By Tinotenda Chihope and Clinton Siniwa
Men and women who are in the corridors of power must not analyse philosophy, politics or economics. Instead they must study history because it holds important lessons.
On the 26th of April 1986 in northern USSR near a town called Pripyat events took place that changed the course of the world. A disaster of enormous proportions took place when a nuclear reactor exploded. This led to the emission of radioactive matter into the atmosphere contaminating the environment and all forms of life.
Recently Home Box Office released a mini-series that dramatizes the events that took place entitled Chernobyl. That the historic events have been made into a TV show suggests that the story is theatrical in nature. Possibly more entertaining than fiction.
However just under 6,000 miles south-west of Pripyat, people in Zimbabwe can easily relate to this story. It is unfortunate that a disaster is also unfolding. The political and economic challenges have become a humanitarian crisis.
Mikhail Gorbachev rose to the position of Secretary General of the USSR with the promises of ushering a new era of liberalism. Some historical events suggest that Gorbachev may have not been the reformer he claimed to be. It took Gorbachev and the Politburo 18 days to publicly admit the Chernobyl disaster had happened.
It is documented that the Politburo knew about the defects in the reactors and they ignored the warnings. When disaster struck the Politburo’s response to the crisis was silence. Then came the cover up and the propaganda. The government downplayed the crisis at the expense of its citizens’ lives. This is similar to what is happening in Zimbabwe today.
Emmerson Mnangagwa who is Zimbabwe’s President came to power through a coup in November 2017. He claimed that Zimbabwe was open for business. He called his government a New Dispensation. He said all the words that Zimbabweans so desperately wanted to hear, and this gave hope to many.
The first sign of problems was the disputed elections. Then came the political violence and human rights abuses. The political instability has had an adverse impact on the economy. For the second time in a decade the economy in Zimbabwe has collapsed.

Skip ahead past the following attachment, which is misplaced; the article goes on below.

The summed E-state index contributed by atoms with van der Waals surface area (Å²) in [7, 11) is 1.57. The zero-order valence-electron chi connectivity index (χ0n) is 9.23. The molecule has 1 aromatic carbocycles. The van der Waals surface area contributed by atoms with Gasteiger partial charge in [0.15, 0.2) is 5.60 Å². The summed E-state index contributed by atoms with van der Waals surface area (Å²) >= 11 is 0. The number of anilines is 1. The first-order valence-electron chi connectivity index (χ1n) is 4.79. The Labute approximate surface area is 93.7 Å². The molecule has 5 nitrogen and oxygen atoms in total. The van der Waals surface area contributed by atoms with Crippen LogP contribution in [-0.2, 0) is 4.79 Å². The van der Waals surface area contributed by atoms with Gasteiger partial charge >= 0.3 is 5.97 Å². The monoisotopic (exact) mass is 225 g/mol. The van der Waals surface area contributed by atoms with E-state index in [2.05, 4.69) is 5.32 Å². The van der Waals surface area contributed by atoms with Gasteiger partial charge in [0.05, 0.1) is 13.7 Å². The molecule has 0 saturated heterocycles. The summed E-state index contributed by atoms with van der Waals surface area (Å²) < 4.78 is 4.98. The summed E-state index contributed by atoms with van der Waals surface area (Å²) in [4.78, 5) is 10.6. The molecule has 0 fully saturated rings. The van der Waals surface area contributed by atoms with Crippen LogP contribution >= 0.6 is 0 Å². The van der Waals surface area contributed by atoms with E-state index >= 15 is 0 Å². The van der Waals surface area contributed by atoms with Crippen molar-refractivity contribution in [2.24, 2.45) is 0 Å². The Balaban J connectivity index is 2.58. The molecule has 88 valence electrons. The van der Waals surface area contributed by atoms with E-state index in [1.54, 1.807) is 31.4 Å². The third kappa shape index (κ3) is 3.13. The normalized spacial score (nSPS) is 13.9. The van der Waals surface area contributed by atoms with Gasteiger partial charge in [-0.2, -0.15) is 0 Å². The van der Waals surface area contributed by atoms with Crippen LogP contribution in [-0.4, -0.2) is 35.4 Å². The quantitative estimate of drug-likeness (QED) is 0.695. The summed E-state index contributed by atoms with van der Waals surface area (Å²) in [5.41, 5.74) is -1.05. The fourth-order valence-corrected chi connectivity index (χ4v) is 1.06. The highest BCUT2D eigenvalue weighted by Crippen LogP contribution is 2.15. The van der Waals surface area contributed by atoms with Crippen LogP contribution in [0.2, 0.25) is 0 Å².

Yanis Varoufakis states that the business of the economy cannot be deferred to politicians. The reason being the impact of the decisions they make will affect everyone. An economy’s forces reach deep into human lives and shapes the future generations. The Zimbabwe Vulnerability Assessment Committee estimates that 5.6 million people face hunger and starvation in 2019.
Morton Jaffray Waterworks has been closed because of unavailability of foreign currency to acquire water treatment chemicals. This means over two million residents of Harare will have to do without access to water. The public healthcare system has collapsed due to unavailability of drugs and medical consumables.
As all this unfolds, the ZANU PF Politburo seats in Harare. It is shadowed by other decision-making bodies such as the Presidential Advisory Council. Like the Politburo of the Soviet Union, these men and women are aware of the corruption and incompetence that has destroyed the country.
It is publicly documented and recorded. As the humanitarian crisis unravels, they choose silence. Most of the times they prefer to cover up or deliver propaganda. Their spin doctors speak of mega deals running into billions that are in the pipeline. They blame the crisis on western sanctions.
They conveniently ignore that Zimbabwean products are being exported to Europe. As of today, blueberries and peas grown in Zimbabwe are being sold at Tesco’s in the United Kingdom. What sanctions when the country engages in commercial trade with the EU? What sanctions when they can import wigs for Judges from the EU?
The Chernobyl disaster affected Russia, most of Europe and reached even as far as Canada. Men involved in the clean-up of the evacuation zone were exposed to toxic amounts of radiation. Some suffered immediate deaths, others developed cancers and other gene mutations.
Meanwhile the impact of the Zimbabwe crisis is even harder to quantify. Fourteen million people are caught up in the vortex of a failed state. The crisis has made the region unstable as millions of Zimbabweans have sought refuge southwards.
Xenophobia attacks have broken out in South Africa as the migration has angered native South Africans. What is the impact on future generations of investments, savings and pensions being eroded for the second time in a decade? How can the impact of mass despair and fear be quantified?
Mnangagwa and his Politburo have one likely outcome that awaits them. The economy cannot be abducted or legislated into submission. In 1991 the Soviet Union was dissolved and Gorbachev resigned as its last leader. Some scholars argue that Gorbachev was sincere in his efforts to reform the Soviet Union while most disagree.
Will Mnangagwa and ZANU PF maintain their grip on power as the humanitarian crisis in Zimbabwe escalates? Will Mnangagwa be remembered as the reformer or the man who made millions suffer? Only the future will tell. What is certain however is that just like the Soviet Union, ZANU PF too shall collapse and fall.
Tinotenda Chihope is a Human Rights Activist and a Member of the MDC Southbeds Executive. She writes in her own personal capacity. You can follow her on Twitter @_mstinoe__
Clinton Siniwa is a Chartered Certified Accountant and an Economic Analyst. You can follow him on Twitter @ClintSiniwa